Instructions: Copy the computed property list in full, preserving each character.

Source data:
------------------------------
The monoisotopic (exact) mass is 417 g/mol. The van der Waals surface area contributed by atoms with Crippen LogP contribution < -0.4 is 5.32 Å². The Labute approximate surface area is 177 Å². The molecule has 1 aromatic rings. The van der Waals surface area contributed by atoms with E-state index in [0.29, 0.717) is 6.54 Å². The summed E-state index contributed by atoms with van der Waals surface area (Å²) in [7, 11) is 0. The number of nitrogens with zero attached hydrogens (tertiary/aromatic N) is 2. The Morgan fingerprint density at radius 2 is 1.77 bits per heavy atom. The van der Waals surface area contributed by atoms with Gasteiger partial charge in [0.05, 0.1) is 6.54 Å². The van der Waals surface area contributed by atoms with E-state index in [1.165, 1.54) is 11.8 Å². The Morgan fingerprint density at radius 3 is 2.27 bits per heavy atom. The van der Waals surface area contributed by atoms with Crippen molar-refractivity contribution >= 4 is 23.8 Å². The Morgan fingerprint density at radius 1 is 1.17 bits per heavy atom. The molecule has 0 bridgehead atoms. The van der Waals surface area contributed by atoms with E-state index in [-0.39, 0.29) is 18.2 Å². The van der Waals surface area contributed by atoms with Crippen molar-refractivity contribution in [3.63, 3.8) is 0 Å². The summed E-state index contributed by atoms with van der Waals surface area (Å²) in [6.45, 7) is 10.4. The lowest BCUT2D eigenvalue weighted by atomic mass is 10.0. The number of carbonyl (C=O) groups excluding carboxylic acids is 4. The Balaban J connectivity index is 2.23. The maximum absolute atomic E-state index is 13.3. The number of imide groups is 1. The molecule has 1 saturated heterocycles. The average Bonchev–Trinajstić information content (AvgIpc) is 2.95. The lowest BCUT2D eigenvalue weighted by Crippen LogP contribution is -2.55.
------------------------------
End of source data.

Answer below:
The monoisotopic (exact) mass is 417 g/mol. The van der Waals surface area contributed by atoms with Crippen LogP contribution < -0.4 is 5.32 Å². The Labute approximate surface area is 177 Å². The molecule has 1 aromatic rings. The van der Waals surface area contributed by atoms with E-state index in [0.29, 0.717) is 6.54 Å². The summed E-state index contributed by atoms with van der Waals surface area (Å²) in [7, 11) is 0. The number of nitrogens with zero attached hydrogens (tertiary/aromatic N) is 2. The Morgan fingerprint density at radius 2 is 1.77 bits per heavy atom. The van der Waals surface area contributed by atoms with Gasteiger partial charge in [0.05, 0.1) is 6.54 Å². The van der Waals surface area contributed by atoms with E-state index in [1.165, 1.54) is 11.8 Å². The Morgan fingerprint density at radius 3 is 2.27 bits per heavy atom. The van der Waals surface area contributed by atoms with Crippen molar-refractivity contribution >= 4 is 23.8 Å². The Morgan fingerprint density at radius 1 is 1.17 bits per heavy atom. The molecule has 0 bridgehead atoms. The van der Waals surface area contributed by atoms with E-state index in [-0.39, 0.29) is 18.2 Å². The van der Waals surface area contributed by atoms with Crippen molar-refractivity contribution in [3.63, 3.8) is 0 Å². The summed E-state index contributed by atoms with van der Waals surface area (Å²) in [6.45, 7) is 10.4. The lowest BCUT2D eigenvalue weighted by atomic mass is 10.0. The number of carbonyl (C=O) groups excluding carboxylic acids is 4. The Balaban J connectivity index is 2.23. The maximum absolute atomic E-state index is 13.3. The number of imide groups is 1. The molecule has 1 saturated heterocycles. The average Bonchev–Trinajstić information content (AvgIpc) is 2.95. The lowest BCUT2D eigenvalue weighted by Crippen LogP contribution is -2.55.